In a very recent post on their website the CFIA states:
"Recent media coverage has suggested that the Agency changed its approach to managing ISA.
This is not the case."
But to the CBC reports:
"Patricia Ouellette, a regional program officer with the Canadian Food Inspection Agency, said the discoveries have caused inspectors to determine they can't erase the disease by having fish destroyed.
"At first, the focus was on eradication of the disease,” Ouellette said.
"We've shifted gears to preventing the spread of the disease and no longer consider eradication as an option."
On the CFIA website they have posted the Infectious Salmon Anemia Fact Sheet and state under the heading What measures can be taken to prevent the introduction and spread of infectious salmon anaemia?:
"wash your clothing thoroughly and dry it at a high temperature."
But on the new posting they say:
"Since ISA poses no risk to people, the CFIA allows fish from an affected facility to be processed under a CFIA-issued licence."
If you need to expose clothing to high-heat to clear it of the virus - how does that suggest it is OK to eat? To wash fillets in your sink?
CFIA Fact Sheet suggests you don't send waste through your sink - but instead:
"When cleaning and gutting finfish, dispose of all waste in your municipal garbage."
How many people are actually going to read this warning? How many watersheds are going to be put at risk?
The new CFIA statement on ISA says:
"Finally, the CFIA has received no indication from its US counterparts that processed fish will not be eligible for export. This product meets all requirements for export to the US, as there are no food safety issues associated with it."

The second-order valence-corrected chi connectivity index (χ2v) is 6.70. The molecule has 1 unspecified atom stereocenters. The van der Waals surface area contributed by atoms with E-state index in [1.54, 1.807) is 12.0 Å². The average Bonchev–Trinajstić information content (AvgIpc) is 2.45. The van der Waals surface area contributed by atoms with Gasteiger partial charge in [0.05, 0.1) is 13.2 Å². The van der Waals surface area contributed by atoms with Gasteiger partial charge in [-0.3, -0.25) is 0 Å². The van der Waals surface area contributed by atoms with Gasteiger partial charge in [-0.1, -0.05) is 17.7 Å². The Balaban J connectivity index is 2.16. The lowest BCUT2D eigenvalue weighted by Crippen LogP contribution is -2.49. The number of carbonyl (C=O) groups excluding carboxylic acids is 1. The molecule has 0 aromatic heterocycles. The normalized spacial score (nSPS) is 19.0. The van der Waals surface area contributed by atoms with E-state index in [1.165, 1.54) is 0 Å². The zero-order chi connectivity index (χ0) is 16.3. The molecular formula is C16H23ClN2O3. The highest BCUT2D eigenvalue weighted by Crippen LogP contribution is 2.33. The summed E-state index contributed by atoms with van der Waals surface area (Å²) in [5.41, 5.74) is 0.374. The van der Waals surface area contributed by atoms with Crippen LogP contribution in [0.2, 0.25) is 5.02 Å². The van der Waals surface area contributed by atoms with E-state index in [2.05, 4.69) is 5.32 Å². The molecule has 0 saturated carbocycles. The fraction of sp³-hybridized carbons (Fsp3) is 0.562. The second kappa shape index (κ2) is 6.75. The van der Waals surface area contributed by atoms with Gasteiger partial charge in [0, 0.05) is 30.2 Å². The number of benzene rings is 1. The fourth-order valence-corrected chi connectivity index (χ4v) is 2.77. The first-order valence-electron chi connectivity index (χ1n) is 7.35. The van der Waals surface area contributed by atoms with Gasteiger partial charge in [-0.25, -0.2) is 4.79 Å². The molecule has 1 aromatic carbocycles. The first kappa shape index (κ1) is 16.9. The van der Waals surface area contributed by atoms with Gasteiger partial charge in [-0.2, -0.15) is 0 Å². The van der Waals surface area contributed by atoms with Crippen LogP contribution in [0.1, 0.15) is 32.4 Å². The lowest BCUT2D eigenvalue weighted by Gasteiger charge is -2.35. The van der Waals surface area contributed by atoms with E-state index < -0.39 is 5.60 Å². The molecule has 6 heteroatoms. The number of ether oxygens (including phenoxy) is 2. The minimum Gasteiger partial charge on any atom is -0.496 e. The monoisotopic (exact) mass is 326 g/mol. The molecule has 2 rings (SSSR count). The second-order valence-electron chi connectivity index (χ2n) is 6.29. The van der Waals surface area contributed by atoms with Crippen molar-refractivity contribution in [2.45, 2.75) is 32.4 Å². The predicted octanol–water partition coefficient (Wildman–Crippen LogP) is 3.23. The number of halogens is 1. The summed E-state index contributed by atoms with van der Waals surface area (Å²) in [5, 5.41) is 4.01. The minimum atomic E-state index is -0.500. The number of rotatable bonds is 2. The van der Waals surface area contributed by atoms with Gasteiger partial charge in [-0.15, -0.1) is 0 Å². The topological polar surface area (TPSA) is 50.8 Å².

But the Toronto Start reports:
"Because the U.S. won’t import fish with the virus, the fresh whole salmon, fillets and steaks will have to find dinner plates to land on somewhere in Canada."
When we detected ISA virus in BC the Provincial Minister of Agriculture said:
"...when ISA was first talked about from the lab in PEI. There were lawmakers and legislators both in the United States - various states - bordering British Columbia and in Asia who at that time were speculating and pushing for closing our market share."
Dr Kim Klotins (CFIA) testified under oath a the Cohen Commission:
"So if, let's say, we do find ISA in BC and all of a sudden markets are closed,..."
So do we believe the CFIA today, with a crisis on its hands, or do we believe the CFIA statements made under oath at the Cohen Commission and the statement by a Minister?
Remember this is the gang that was involved in the XL Food Scandal where people died:
A memo from a Canadian Food Inspection Agency (CFIA) meat hygiene supervisor obtained by CTV News instructed CFIA inspectors to closely examine carcasses being processed for shipment to Japan, but to ignore visible contamination on meat for Canadians.
“Our number 1 priority is to ensure this standard is met with Japan eligible carcasses,” said the memo.
“Ensure that non-Japan-eligible carcasses are not inspected for spinal cord/dura mater, OCD (other carcass defects) and minor ingesta,” the note said. “Ignore them.”
This is despicable, ensure meat not going to Japan is not inspected for spinal cord splatter and fecal matter.
So how can we possibly believe the CFIA today? They don't agree with themselves? I can't, I am tracking viruses they say don't exist. We are either going to boycott the product and demand the licences of occupation be revoked or we are going to be eating salmon influenza along with spinal and fecal splatter in our meat. We are going to star as victims in this horror show!